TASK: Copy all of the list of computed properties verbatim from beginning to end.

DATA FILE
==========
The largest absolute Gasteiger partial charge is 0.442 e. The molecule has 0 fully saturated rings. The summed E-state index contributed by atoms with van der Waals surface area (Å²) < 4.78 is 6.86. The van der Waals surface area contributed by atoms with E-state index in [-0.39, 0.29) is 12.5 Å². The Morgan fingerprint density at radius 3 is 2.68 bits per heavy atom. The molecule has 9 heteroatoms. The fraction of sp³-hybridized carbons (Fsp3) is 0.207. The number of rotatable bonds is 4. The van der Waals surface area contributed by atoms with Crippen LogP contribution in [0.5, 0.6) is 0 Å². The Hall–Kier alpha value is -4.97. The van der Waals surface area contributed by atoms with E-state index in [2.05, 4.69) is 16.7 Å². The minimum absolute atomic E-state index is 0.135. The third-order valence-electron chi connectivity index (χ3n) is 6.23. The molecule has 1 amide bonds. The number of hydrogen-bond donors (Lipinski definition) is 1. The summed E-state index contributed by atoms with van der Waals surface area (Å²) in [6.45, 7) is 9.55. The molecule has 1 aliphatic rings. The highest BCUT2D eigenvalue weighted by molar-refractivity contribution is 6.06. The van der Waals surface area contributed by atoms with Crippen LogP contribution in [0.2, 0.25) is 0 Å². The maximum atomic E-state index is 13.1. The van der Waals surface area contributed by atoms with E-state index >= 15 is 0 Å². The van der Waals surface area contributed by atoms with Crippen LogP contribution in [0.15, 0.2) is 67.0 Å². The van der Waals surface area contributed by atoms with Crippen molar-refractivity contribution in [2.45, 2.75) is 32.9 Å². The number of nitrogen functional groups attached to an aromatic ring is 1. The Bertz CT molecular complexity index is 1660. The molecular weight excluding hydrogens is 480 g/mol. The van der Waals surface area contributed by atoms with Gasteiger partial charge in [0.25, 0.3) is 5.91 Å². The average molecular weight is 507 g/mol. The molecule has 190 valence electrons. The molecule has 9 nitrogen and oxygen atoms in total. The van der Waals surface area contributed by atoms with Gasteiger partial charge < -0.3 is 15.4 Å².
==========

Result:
The largest absolute Gasteiger partial charge is 0.442 e. The molecule has 0 fully saturated rings. The summed E-state index contributed by atoms with van der Waals surface area (Å²) < 4.78 is 6.86. The van der Waals surface area contributed by atoms with E-state index in [-0.39, 0.29) is 12.5 Å². The Morgan fingerprint density at radius 3 is 2.68 bits per heavy atom. The molecule has 9 heteroatoms. The fraction of sp³-hybridized carbons (Fsp3) is 0.207. The number of rotatable bonds is 4. The van der Waals surface area contributed by atoms with Crippen LogP contribution in [0.5, 0.6) is 0 Å². The Hall–Kier alpha value is -4.97. The van der Waals surface area contributed by atoms with E-state index in [2.05, 4.69) is 16.7 Å². The minimum absolute atomic E-state index is 0.135. The third-order valence-electron chi connectivity index (χ3n) is 6.23. The molecule has 1 amide bonds. The number of hydrogen-bond donors (Lipinski definition) is 1. The summed E-state index contributed by atoms with van der Waals surface area (Å²) in [6.45, 7) is 9.55. The molecule has 1 aliphatic rings. The highest BCUT2D eigenvalue weighted by molar-refractivity contribution is 6.06. The van der Waals surface area contributed by atoms with Crippen LogP contribution in [0.2, 0.25) is 0 Å². The maximum atomic E-state index is 13.1. The van der Waals surface area contributed by atoms with E-state index >= 15 is 0 Å². The van der Waals surface area contributed by atoms with Crippen LogP contribution in [0.15, 0.2) is 67.0 Å². The van der Waals surface area contributed by atoms with Crippen molar-refractivity contribution in [2.45, 2.75) is 32.9 Å². The number of nitrogen functional groups attached to an aromatic ring is 1. The Bertz CT molecular complexity index is 1660. The molecular weight excluding hydrogens is 480 g/mol. The van der Waals surface area contributed by atoms with Gasteiger partial charge in [0.25, 0.3) is 5.91 Å². The average molecular weight is 507 g/mol. The molecule has 190 valence electrons. The molecule has 9 nitrogen and oxygen atoms in total. The van der Waals surface area contributed by atoms with Gasteiger partial charge < -0.3 is 15.4 Å².